The Great Owl’s review published on Letterboxd:
Decades after a brutal massacre left several patients dead at Stephens Sanitarium, a survivor of that event returns to the same rural psychiatric facility, which now goes by the name of the Green Park Clinic. The present-day staff and patients, all of whom are unaware of the building's nightmarish past, soon begin to act strangely. A new doctor at the clinic must fight to save himself and the others as he is faced with one gruesome death after another.
The 2015 horror sequel, Don't Look in the Basement 2, is a labor of love from director Tony Brownrigg, whose father, S.F. Brownrigg, helmed the original 1973 film. This comparably sleek feature lacks the drably rustic drive-in grindhouse feel of its predecessor, but the aura of the same Texas setting where the earlier movie was shot manages to elicit a dark charm all its own. Although the masses were not exactly tearing down the gates in anticipation of a follow-up to Don't Look in the Basement, the end result is a serviceably engaging effort that, while inferior to its source inspiration, should be of interest to the few but proud fans of the first film's legacy. The incorporation of supernatural story elements to the fold does no favors to this movie, but viewers are treated to a handful of genuinely unnerving visuals once the bloodshed starts.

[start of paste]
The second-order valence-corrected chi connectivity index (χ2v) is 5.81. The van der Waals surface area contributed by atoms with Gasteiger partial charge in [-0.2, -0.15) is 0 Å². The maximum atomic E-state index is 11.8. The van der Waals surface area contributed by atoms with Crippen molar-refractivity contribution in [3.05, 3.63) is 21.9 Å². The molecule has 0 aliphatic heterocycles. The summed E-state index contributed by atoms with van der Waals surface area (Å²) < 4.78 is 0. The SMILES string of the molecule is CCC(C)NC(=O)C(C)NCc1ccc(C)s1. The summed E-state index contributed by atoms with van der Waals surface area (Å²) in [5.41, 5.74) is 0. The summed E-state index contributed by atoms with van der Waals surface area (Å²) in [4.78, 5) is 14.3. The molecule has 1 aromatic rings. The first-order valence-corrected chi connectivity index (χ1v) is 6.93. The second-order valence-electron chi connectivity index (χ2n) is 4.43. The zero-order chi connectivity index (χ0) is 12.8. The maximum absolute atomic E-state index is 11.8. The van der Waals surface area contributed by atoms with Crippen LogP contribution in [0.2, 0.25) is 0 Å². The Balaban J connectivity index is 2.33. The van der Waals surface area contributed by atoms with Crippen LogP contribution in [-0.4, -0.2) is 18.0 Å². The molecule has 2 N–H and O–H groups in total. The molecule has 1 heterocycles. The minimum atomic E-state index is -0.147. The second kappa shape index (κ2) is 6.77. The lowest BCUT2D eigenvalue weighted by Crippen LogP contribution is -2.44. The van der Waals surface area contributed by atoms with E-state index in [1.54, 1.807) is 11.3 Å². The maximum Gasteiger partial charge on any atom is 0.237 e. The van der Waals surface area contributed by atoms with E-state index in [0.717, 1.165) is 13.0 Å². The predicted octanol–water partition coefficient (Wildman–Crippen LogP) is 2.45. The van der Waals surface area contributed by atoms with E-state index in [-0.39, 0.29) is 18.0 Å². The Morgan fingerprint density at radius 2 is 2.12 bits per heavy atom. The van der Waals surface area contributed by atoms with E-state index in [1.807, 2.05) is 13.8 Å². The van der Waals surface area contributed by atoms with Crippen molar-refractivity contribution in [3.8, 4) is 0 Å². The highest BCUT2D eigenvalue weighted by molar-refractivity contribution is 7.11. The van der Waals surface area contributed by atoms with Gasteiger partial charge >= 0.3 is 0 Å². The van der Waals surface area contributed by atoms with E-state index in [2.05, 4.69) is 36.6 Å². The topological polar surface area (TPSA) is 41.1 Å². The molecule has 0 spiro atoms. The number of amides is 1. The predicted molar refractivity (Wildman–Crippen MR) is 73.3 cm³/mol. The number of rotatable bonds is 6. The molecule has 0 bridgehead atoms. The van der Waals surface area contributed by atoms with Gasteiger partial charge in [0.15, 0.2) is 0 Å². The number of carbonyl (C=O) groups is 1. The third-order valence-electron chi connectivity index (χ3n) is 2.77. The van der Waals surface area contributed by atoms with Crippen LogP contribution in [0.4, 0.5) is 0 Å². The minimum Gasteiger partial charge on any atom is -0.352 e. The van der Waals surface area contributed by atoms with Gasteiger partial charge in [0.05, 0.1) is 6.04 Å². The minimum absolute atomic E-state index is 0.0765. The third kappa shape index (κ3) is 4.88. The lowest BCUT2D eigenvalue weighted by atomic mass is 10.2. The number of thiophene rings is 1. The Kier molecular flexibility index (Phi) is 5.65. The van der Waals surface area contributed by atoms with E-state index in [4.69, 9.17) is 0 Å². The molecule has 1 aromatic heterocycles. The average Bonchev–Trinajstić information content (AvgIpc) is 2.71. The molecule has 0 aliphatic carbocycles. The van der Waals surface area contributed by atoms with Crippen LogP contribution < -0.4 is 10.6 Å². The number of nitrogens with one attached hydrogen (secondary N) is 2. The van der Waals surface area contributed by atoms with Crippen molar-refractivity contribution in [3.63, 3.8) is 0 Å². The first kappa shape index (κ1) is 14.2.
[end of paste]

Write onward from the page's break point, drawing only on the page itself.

Camilla Carr, who appeared in the original film as a patient who believes that her plastic doll is a real baby, is a welcome presence here as the strict no-nonsense administrator of the updated institution. Willie Minor (JFK, Born on the Fourth of July) plays the survivor of the past killing spree with admirably faithful attention to the mannerisms of the original actor for the character. Andrew Sensenig, who has starred in contemporary television shows like Daredevil and Mindhunter, is charismatic as our overwhelmed protagonist who serves as the perspective of the audience. Arianne Martin (The Haunting of Hill House) is memorable as one of the other doctors. Finally, actors Jim O'Rear and Scott Tepperman shine as orderlies who are drawn into the eerie fold.
This is a movie that I likely would not have bothered to see had it not been included on a double feature disc with its predecessor, but it is entertaining enough in its own right to be worth my while.